A Future Air Quality Threat.
In the last 10 years, Utah has grown 18.4% and is expected to grow by 66% within the next 40 years. As Utah’s population increases, area sources like buildings will likely become the primary source of air pollution throughout the state. This makes revising Utah’s outdated building codes to the most efficient and sustainable codes a critical strategy in reducing emissions and safeguarding our health + environment.
The fight is not over yet.
On August 10, The Uniform Building Code Commission (UBCC) recommended that Utah adopt the full 2021 IECC for commercial buildings and an amended version of the 2021 IECC for homes— while this is significant progress, The fight is not over yet:
This Wednesday (November 16th), the Business and Labor Committee will consider a building code report submitted by the Uniform Building Code Commission (UBCC), which includes updating Utah’s energy code.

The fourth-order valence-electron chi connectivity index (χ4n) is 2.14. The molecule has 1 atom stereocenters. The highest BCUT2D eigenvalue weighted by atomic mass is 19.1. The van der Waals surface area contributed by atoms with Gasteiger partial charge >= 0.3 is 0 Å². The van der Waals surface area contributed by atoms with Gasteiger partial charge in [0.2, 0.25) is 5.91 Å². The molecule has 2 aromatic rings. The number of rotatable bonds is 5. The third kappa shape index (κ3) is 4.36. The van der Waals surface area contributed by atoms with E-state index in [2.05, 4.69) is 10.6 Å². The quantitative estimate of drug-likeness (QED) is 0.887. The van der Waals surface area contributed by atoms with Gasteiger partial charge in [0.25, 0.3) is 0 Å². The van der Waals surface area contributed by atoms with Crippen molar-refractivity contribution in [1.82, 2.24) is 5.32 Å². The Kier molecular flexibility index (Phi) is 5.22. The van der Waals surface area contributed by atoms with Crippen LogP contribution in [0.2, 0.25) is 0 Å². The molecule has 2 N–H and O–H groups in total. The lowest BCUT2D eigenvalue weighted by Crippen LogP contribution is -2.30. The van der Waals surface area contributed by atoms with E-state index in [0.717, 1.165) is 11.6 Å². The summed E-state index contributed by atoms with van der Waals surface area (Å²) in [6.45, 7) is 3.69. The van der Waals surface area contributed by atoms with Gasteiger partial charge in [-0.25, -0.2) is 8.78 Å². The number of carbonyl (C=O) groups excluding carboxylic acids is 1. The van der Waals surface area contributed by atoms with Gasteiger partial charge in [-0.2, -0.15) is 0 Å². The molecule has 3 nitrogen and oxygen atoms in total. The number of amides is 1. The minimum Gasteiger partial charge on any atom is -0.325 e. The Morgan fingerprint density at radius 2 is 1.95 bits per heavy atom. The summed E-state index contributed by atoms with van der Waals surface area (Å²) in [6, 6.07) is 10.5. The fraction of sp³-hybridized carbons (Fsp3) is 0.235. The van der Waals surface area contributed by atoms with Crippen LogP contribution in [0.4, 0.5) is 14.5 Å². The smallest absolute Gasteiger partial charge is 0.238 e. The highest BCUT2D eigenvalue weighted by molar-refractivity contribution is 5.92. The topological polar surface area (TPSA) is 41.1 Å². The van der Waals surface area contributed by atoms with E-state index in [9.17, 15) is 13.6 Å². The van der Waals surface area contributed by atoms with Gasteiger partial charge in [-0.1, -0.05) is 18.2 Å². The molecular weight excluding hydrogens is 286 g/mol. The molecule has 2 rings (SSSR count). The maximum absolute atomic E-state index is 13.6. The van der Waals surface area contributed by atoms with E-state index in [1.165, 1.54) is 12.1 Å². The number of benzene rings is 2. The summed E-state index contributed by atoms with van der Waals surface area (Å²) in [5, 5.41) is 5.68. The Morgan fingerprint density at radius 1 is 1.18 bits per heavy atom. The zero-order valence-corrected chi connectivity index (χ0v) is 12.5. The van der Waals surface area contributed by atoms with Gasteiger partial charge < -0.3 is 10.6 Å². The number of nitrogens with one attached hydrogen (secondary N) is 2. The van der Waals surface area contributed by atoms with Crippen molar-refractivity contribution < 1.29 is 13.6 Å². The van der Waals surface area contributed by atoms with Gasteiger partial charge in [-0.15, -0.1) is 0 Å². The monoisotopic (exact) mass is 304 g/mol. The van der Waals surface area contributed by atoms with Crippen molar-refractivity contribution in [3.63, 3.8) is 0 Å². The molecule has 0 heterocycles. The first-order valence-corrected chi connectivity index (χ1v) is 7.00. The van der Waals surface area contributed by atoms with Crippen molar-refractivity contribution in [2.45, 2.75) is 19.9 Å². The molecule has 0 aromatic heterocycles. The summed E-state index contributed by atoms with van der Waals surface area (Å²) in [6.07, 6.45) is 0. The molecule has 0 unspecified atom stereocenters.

- Interim Committees study key issues facing the state and recommend legislation for the upcoming session. Offering valuable information and opinions regarding issues being considered in the interim committees is an excellent way to participate in lawmaking. Learn more.
The IECC code is a regulation that ensures that the least amount of energy is consumed over the life of a building. This code includes updates to wall insulation, window efficiency, 100% efficient lighting, and a variety of minor updates that increase a building’s energy efficiency when combined.
Why should you care?
- The 2021 IECC will save consumers money over time.
- The 2021 IECC reduces energy burdens for consumers and lowers utility bills.
- A more efficient building code results in fewer emissions from the building sector.
- Currently, we are working off a heavily modified version of the 2015 residential building code (similar to the 2009 code), and the updated code is almost 17% more efficient than current standards.
Take Action- CLOSED
Thank you for taking action. This alert is now closed.